Thursday 28 May 2020


Natural stone is a versatile material that can be used in many places throughout the home. Commonly used for kitchen countertops, stone is also a great choice for fireplaces, bathroom vanities, cladding, flooring, outdoor kitchens, and fire pits. Choosing the stone best suited to your project means you will enjoy your stone for many years. Spending some time considering your stone choice will allow you to select the stone that works best. Below we consider some factors to take into account, plus some common applications for the most popular stone choices.


Granite is an extremely hard, durable stone that is available in almost any color imaginable. Consistently popular as a low maintenance, high performance kitchen countertop material, it requires little aftercare if it is cleaned after use. Cleaning is simple with mild dish soap and water. In many cases, granite should be sealed using a quality sealer. Once properly sealed, granite will be even more resistant to everyday dirt and spills. Due to its durable nature, granite is suitable for many other applications, such as flooring, shower walls, fire pits, wall cladding, bathroom vanities, desks and tables.


Marble is an elegant, classic choice popular throughout the ages. While white marble is the most popular color choice, many other color options do exist. Marble is softer than granite, so it will stain, etch and scratch more easily. Commonly used for bathroom vanities, backsplashes, fireplaces and bar-top designs, it can also be used for kitchen countertops, but users need to be aware it will develop a patina a slight change in color or texture as it’s exposed to various elements over time as it wears with use. For this reason, it is not usually recommended for high-traffic kitchens.


Quartzite is most often found in white and grey color
varieties, and can look similar in appearance to marble, but is harder than marble, making it an attractive alternative for kitchen countertops. Other popular applications include walls, flooring, and stair steps. Quartzite usually needs to be sealed when it’s installed, to help it resist stains. It should be cleaned regularly with a damp cloth and mild soap and any spills should be wiped up immediately.


Soapstone is a durable stone that is softer than granite and primarily composed of talc. Most commonly found in light grey hues, it can also have tones of blue or green. It is heat resistant, which makes it ideal for fireplaces. Soapstone lining in a fireplace can quickly absorb heat and remain warm for some time after the fire is out. It can also be used for kitchen countertops. Scratches can be easily repaired with ordinary sandpaper and mineral oil. Due to its non-porous nature and resistance to extreme temperatures, soapstone is a popular choice for outdoor kitchens.
soapstone. Photo courtesy European Stone Concepts.


Onyx is easily identified due to its striking appearance, with alternating bands of color. It is most commonly used as a statement piece, and is often backlit, such as on bar-tops or a statement wall. It can also be used as a backsplash for kitchens and bathrooms, but is not usually recommended for countertops or high traffic areas due to its delicate nature. Onyx is a fragile stone that needs to be cared for to prevent scratching and etching. If it is used for countertops, it needs to be sealed properly and then cleaned with special stone cleaner at frequent intervals to help prevent scratching and staining.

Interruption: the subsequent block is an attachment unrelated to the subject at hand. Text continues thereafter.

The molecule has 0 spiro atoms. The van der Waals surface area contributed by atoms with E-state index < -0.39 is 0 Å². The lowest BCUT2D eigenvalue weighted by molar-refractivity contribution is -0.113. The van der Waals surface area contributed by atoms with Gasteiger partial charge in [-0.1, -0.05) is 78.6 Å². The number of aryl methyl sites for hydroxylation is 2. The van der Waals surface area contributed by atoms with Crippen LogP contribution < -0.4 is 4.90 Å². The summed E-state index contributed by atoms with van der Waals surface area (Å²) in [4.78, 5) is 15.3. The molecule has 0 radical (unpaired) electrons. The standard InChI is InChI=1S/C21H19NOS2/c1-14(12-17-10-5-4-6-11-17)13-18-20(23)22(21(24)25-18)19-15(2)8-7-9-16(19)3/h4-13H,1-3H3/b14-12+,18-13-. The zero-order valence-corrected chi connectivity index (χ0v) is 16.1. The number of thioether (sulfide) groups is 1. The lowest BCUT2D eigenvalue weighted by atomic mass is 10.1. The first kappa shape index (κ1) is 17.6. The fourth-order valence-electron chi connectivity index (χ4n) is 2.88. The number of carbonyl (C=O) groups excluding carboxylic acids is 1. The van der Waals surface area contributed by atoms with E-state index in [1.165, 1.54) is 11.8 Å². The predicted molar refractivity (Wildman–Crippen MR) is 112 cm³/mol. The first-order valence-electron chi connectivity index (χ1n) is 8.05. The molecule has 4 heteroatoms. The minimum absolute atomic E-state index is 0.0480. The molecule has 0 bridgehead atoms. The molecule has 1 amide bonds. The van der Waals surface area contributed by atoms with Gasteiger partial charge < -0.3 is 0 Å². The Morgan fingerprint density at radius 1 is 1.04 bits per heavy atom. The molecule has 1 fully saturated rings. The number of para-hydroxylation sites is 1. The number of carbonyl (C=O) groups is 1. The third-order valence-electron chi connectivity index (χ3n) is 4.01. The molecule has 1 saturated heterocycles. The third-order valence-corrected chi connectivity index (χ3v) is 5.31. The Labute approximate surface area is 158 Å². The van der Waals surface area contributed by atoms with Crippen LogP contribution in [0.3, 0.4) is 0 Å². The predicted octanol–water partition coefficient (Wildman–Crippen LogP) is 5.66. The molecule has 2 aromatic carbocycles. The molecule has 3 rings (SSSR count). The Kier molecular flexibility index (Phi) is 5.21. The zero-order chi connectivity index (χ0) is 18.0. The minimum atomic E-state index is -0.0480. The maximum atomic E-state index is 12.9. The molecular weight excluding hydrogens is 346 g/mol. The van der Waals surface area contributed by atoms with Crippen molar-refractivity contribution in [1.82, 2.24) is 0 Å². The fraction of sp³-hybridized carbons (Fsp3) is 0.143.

Green onyx from Pacific Shore Stones. Photo courtesy of Ellen Cornell, Cornell & Company.In simplified terms, you can think of gneiss as a metamorphic version of granite. Both gneiss and granite are made of feldspars, quartz, mica, and smaller amounts of dark colored minerals like hornblende. Both have tightly interlocking minerals, so they are minimally porous. On paper, they have similar properties and can be used in the same ways.

The difference between granite and gneiss is in their overall texture and movement. Granite is evenly speckled. It formed from liquid magma that cooled and crystallized. Granite is like rocky road ice cream a solidified conglomeration of different ingredients.

Gneiss, arguably, is more visually interesting. It’s characterized by stripes, linear bands, or flowy rivers of color. This pattern is called foliation and it’s a result of the rock being squeezed and heated. Gneiss is like ribbon candy

– it’s been folded and swirled while hot, and then left to harden. The stone captures the expressiveness and movement that come from its dynamic origins.
The striped, wavy look of gneiss comes from extreme amounts of compression. The random orientation of minerals you see in granite is an inefficient use of space, sort of like the ragtag pile of magazines you left next to the couch. Those magazines take up less space if you stack them all the same way, right? This principle applies to minerals too. They align themselves in the same direction when they get buried a few miles deep and pressed between colliding continents.

If the pressure on the stone is evenly distributed, you get straight or gently flowing stripes, like Agatha Black or Viscount White. If the compression involves folding or twisting, as it often does in geologic crumple zones, then you get a stone with wavy or ribbonlike texture. Amadeus and Black Forest are examples of gneisses with dynamic textures.

Just like you and me, gneiss comes from its parents
All metamorphic rocks have a parent rock, which is a rather sweet way of describing what the stone was before it encountered the heat and pressure that transformed it into a metamorphic rock. The parent rock of gneiss can be granite, but it can also be shale or an impure sandstone meaning it contains more than just pure quartz sand.